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Late-Breaking Data: Lutikizumab Shows Positive Results in Difficult-to-Treat HS After Failed TNF Therapy

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Alexandra Kimball, MD, FAAD, reviews late-breaking data at AAD on lutikizumab for hidradenitis suppurativa.

New data on lutikizumab, a dual-variable-domain interleukin 1α/1β antagonist, for difficult-to-treat moderate to severe hidradenitis suppurativa (HS) was presented in a late-breaking data session at the 2024 American Academy of Dermatology Annual Meeting in San Diego, California. Kimball et al assessed the safety and efficacy of lutikizumab 300 mg every week, 300 mg every other week, and 100 mg every other week versus placebo for the treatment of signs and symptoms of moderate to severe HS in adult patients who have failed anti-TNF therapy.

The primary end point of the study was the achievement of Hidradenitis Suppurativa Clinical Response (HiSCR) of a ≥50% reduction in the number of inflammatory lesions at week 16. The secondary end point was the achievement of at least a 30% reduction and at least 1-unit reduction from baseline in worst skin pain (maximal daily pain) at week 16, as assessed by the Patient's Global Assessment (PGA) of Skin Pain (Numeric Rating Scale [NRS] 30) among patients with baseline NRS ≥ 3.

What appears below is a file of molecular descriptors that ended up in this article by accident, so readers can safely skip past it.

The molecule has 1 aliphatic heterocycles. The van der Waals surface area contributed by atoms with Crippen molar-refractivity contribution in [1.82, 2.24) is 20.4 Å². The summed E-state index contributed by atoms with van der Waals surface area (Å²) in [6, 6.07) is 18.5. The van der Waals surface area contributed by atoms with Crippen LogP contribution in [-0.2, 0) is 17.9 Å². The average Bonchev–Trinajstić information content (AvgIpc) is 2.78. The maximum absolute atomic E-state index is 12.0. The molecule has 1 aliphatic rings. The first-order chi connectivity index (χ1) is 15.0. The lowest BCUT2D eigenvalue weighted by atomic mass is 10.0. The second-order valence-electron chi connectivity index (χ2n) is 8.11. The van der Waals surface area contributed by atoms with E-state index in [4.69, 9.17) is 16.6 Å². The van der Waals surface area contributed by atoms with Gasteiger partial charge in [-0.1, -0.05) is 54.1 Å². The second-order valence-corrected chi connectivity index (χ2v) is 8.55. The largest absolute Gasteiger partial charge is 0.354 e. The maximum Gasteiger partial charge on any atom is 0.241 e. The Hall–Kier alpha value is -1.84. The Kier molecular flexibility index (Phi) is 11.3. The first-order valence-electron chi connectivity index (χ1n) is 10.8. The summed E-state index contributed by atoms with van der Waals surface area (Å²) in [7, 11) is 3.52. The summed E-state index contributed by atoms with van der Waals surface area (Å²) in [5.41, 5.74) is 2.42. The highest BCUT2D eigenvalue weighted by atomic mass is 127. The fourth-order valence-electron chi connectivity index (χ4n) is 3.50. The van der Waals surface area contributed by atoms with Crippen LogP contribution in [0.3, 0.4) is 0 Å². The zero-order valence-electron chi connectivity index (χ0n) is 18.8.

Adult patients with a clinical diagnosis of HS, who failed anti-TNF treatment, were centrally randomized at baseline in a 1:1:1:1 ratio to one of 4 treatment groups, each with a planned n=40 of lutikizumab 300 mg every week; lutikizumab 300 mg every other week; lutikizumab 100 mg every other week; and placebo every week. The study drug was administered at baseline from weeks 1 to 15, and the final efficacy was evaluated at week 16.

153 patients were randomized across 54 sites. The majority of patients (70.6%) had severe baseline Hurley Stage 3 disease. While the response rate for libivirumab 100 mg was 27.0%, both lutikizumab 300 mg every other week (59.5%) and 300 mg every week (48.7%) showed greater response rates over placebo (35.0%) in the primary end point, HiSCR 50 at week 16, with a posterior probability of observing a positive treatment difference versus placebo of 98.5% and 89.3%, respectively. Greater efficacies were also observed in the secondary end point of the achievement of pain NRS30 among baseline NRS ≥ 3 (34.5% and 34.8%, respectively, versus 12.9% of placebo) and an additional endpoint, HiSCR 75 (45.9% and 38.5%, respectively, versus 17.5% of placebo). Overall, all doses were generally safe and well-tolerated.

“In this hard-to-treat moderate-to-severe HS patient population that has failed anti-TNF therapy, lutikizumab300 mg every week and 300 mg every other week showed positive results versus PBO placebo,” concluded Kimball et al.

Study author Alexandra Kimball, MD, FAAD, spoke to Dermatology Times about the late-breaking data and shared some of the important highlights for dermatologists to know.

Reference

Kimball A, Ackerman L, Lima H, et al. A phase 2 multicenter, randomized, double-blind placebo-controlled study to evaluate the safety and efficacy of lutikizumab in adult patients with moderate to severe hidradenitis suppurativa who have failed anti-TNF therapy. Presented at: 2024 American Academy of Dermatology Annual Meeting; March 8-12, 2024; San Diego, California.

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